Betabrand recently released a women’s Bike to Work Jacket in black for crowd funding on their site. Like their men’s version, it’s a Mackintosh style jacket made from a softshell material with a nod to biker culture with its offset zipper. I wore the sample around town for an evening as Jason documented the ride for Betabrand and got to check it out.
The night was cooler than it had been in previous weeks, which gave me the opportunity to wear this jacket in the ideal temperature. It’s a great looking piece suitable for casual upright riding for commuters, and doesn’t scream “technical apparel”. What really stood out to me was the soft, warm and brushed fleece fabric on the inside.
The outerwear piece is a sharp looking, breathable polyester soft shell which features:
- Cuffs and epaulettes that unbutton to reveal hidden reflectivity
- Softshell with light weather protection by durable water repellency (DWR) on a tightly woven fabric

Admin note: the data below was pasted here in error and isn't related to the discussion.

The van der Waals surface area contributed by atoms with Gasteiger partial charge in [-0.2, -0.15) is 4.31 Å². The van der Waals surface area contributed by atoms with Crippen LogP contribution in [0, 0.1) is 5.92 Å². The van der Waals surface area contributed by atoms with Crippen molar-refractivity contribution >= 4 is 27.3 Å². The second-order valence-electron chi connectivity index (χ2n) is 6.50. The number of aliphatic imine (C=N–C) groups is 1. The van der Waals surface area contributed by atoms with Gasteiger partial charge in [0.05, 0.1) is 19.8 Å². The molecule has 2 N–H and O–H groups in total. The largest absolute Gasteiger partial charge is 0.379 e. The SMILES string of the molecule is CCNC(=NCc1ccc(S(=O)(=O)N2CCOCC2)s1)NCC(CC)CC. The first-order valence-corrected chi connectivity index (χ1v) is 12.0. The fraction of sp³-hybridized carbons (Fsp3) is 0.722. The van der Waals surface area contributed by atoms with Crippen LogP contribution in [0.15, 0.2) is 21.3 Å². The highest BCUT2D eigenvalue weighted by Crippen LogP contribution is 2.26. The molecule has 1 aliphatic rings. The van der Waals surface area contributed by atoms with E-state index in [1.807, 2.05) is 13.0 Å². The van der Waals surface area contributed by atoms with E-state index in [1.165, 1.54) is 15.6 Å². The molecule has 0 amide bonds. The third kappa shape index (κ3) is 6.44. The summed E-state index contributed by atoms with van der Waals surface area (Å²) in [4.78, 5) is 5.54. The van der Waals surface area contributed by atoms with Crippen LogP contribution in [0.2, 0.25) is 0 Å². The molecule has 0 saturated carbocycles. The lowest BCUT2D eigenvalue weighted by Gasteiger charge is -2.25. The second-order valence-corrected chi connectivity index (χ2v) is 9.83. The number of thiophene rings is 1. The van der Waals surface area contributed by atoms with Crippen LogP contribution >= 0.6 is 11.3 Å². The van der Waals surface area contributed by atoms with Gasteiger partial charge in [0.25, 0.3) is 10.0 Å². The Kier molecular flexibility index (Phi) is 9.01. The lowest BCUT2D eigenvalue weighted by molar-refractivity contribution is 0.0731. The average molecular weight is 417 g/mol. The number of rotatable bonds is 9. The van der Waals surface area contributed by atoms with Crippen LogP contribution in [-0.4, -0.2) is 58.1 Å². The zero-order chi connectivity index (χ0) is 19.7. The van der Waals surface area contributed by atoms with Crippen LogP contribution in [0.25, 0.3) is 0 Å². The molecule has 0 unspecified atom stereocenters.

- Stowable rear safety flag (reflective) and combined back vent
- Zippered welt pockets and interior zippered pocket
- Detachable hood
- Thumbholes on cuffs to keep hands warm
- Vented underarm gussets
- Asymmetrical front closure
While the sample was a little large on me, (I need to size down to an XS for a preferred fit) it is a fitted jacket and that hasn’t discouraged me from wanting one of my own.
It is really cool to see this jacket fully realized in the flesh. Over a year ago, Jason had me sit down and asked me what I thought of some drawings in his sketchbook. He ended up redrawing a few of his sketches based on my input that he submitted to the production team at Betabrand. It seemed like the team has passed on making the jacket, but then he show up with this prototype out of nowhere…
He had initially conceptualized that jacket in two iterations: a sportier, shorter, moto influenced piece intended for a more aggressive riding position, as well as a mac-style version based on his original bike to work jacket concept. As a cycling blogger, it seems rare to have any real say in a piece of apparel, so seeing this materialize out of nowhere is really exciting. I hope they end up making the sporty version as well…
In the interests of full disclosure, Jason works as a staff photographer at Betabrand. He consults on product design for the Bike to Work collection.
The jacket lists for $250, but if you help crowdfund it you can get it at the discounted crowd funding price of $200.
Check it out: Betabrand Women’s Bike to Work Softshell Jacket